There is no way to hear yourself as a listener hears you. Which is why the way you say things – your tone of voice, facial expression, and body language – is just as important as the words you speak. It’s the entire package of communication that creates how someone perceives your message.
I’m reminded of the Scottish poet, Robert Burns, who wrote, “To a Louse.” The key line in the poem is: “Oh would some power the gift they give us to see ourselves as others see us.”
Sharp, soothing, encouraging, smooth, shrill, cheerful, authoritative, dry – these are all descriptions of tone of voice. Some people have a gift for changing their tone as a particular situation warrants. Others do not have such a wide range of tone.
No matter which category you fall in, knowing your tone of voice and how it might affect your communication skills is very important. As children, we receive feedback from parents, teachers, and other adults who remind us, “Do you hear yourself? Watch your tone.”
But once we reach adulthood, unless our profession calls us to pay close attention, we slip into a tone of voice comfort zone. We go about our days and our business without giving it a lot of thought. That is, unless someone calls it to our attention, directly or through a reaction.
Listeners are more engaged, more interested, and form a more accurate perception of your message when your tone of voice matches the tone of the meaning behind your words. If you intend to be encouraging, but your tone indicates sarcasm, this could create a big misunderstanding.
Hadar Shemish, speech and pronunciation coach, has a great presentation regarding tone of voice. She makes it clear that the way you say things is fueled by your emotions.
How do you feel right now? If you were to describe that feeling, or provide an explanation for why you feel the way you do, would it be evident in your tone of voice?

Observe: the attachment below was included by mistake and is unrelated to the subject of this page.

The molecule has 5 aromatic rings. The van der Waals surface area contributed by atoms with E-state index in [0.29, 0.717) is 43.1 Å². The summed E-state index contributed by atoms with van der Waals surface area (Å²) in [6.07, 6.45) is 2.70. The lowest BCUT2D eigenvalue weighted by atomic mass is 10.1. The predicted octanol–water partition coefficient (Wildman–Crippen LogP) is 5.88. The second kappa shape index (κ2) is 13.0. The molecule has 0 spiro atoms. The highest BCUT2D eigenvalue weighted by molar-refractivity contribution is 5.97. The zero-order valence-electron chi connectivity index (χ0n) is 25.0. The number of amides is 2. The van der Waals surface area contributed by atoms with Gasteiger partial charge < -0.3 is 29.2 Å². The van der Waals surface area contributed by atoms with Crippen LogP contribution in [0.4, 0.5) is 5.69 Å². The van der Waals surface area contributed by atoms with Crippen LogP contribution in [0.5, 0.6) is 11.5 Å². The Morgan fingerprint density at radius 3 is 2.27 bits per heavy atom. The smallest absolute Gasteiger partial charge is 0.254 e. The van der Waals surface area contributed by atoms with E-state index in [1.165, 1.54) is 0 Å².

You can practice being aware of your feelings and matching your tone and expressions to those feelings.
Practice is key here, as you want to be authentic with your voice and facial expressions. Any hint of being inauthentic will send the wrong message to your listeners.
Listening skills are attending skills. There are many situations in which saying nothing says it all. A physical presence is all that is necessary. But within that physical presence is a big message.
The ability to be with someone, listening to them, means that you intend to give them your undivided attention. Your message to them is communicated through your facial expressions and body language. You are attending to their presence, their words, and their message with acceptance and an open heart. And you can show this when you:
Trying to put ourselves in the place of another with our imaginations is a principle of etiquette practiced in all cultures. When we actively imagine how we might be coming across, most often things smooth over.
Communicating with empathy and understanding can only happen when words, tone, and physical expressions are aligned. You not only convey your message effectively, but you also create a genuine connection. The way you say things is so important because it doesn’t just determine what someone hears, it creates a perception and leaves an impression of you on someone else. And you get to decide what that impression will be.